I have been a Personal Trainer for 7 years and have dealt with all sorts of clients, but there’s a new client I picked up a couple of weeks ago that seems to get sort of aggravated during our sessions. She never complains about the exercises i have her do, but seems to get frustrated and cranky as she performs the exercises. She told me she wants me to push her hard and wants to feel like she has to crawl out of the gym after sessions but It’s almost like the challenge of the exercises, which are circuit-training based and core engaging (she wants to lose weight), get to her so much that she feels like she has to show her emotions. Again, she has never complained or whined about not doing an exercise; she just gets cranky and frustrated at herself, it seems. What should I do? Should I ignore her emotions and continue to push her hard, which her and I know she needs in order to lose weight?
If she is having a difficult time grasping the exercise and that is causing the frustration (I see this quite often) then try breaking it into segments and linking the segments back to back. In time she will witness herself being able to perform the complete exercise and that kind of accomplishment can give her the right attitude about overcoming temporarily frustrating obstacles. Light at the end of the tunnel kind of mentality. If its the difficulty thats getting to her, try counting her completed repititions in a given time (w/ good form of course) and let her witness her progress there. Once people begin to see little improvements, they start looking to their future, instead of cursing their present. Hope this helps a bit. It has often worked for me.
I see that you are an ACSM certified personal trainer.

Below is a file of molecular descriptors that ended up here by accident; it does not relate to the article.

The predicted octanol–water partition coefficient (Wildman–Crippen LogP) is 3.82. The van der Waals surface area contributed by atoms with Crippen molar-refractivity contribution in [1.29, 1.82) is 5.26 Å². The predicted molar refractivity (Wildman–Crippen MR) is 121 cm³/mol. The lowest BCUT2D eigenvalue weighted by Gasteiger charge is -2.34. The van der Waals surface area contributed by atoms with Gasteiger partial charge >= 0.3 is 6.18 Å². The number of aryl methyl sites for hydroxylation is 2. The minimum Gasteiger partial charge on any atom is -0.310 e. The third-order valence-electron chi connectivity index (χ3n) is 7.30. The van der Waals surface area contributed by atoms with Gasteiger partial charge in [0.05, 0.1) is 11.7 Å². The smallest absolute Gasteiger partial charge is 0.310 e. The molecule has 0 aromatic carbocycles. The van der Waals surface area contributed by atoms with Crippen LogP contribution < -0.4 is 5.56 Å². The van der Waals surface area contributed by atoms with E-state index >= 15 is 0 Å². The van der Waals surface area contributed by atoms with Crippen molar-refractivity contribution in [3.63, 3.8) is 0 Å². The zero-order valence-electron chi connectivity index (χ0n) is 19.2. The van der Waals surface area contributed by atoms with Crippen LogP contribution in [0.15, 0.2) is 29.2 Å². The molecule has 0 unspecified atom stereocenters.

One of the things that I do when I when I encounter clients who have an unbalanced viewpoint of how I should approach training is to share the science with them.
ACSM resources do a fine job with that. I share with them ACSM guidelines for muscular strength and endurance and well as cardiorespiratory strength and endurance. I help them appreciate what moderate intensity and vigorous intensity is by using the 1-20 scale and explain that the manner in which she wants to train is not based upon science.
I then explain that is not how I approach training and perhaps I may not be the right personal trainer for her. I ask whether the individual would like to utilize scientific guidelines in reaching her goals or does she/he want to just wing it. If he/she chooses “wing it’, I’m out.
Our profession is based upon science, there is no need to dumb ourselves down.
I wish you the best.
Have you ever tried asking her? Your description of her behavior sounds very negative but is that the way she feels herself? How about wording a question like that: “it seems to me that my choice of exercises is frustrating to you even though you never complain. I want to make our sessions as effective as possible, and I would like your input how I can help you achieve your goals but also enjoy the process.” Then listen to what she has to say.
I would have a frank conversation with her and let her know that you notice certain responses during her workouts. Also ask her if she’s getting what she wants out of her training and if there is anything else she would like to concentrate on.
Another option would be to video tape a session, possibly she is totally unaware of her “attitude”.
You may also want to re evaluate her desire to crawl out of the gym…..
I think Karin has given a great, simple response. Start by just showing your concern in a matter of fact way so that she doesn’t get too freaked out, but be sincere. Karin’s words were great. If you don’t get anywhere with that, consider your professional resources. It could be that she’s one of those people who just gets into it by focusing really hard. Maybe she’s hard on herself because she feels like she needs to be. If she’s getting to her sessions and putting 100% in, then for now she’s probably right where she needs to be. By being positive, you’ll eventually get through to her and help her to see exercise as fun and rewarding!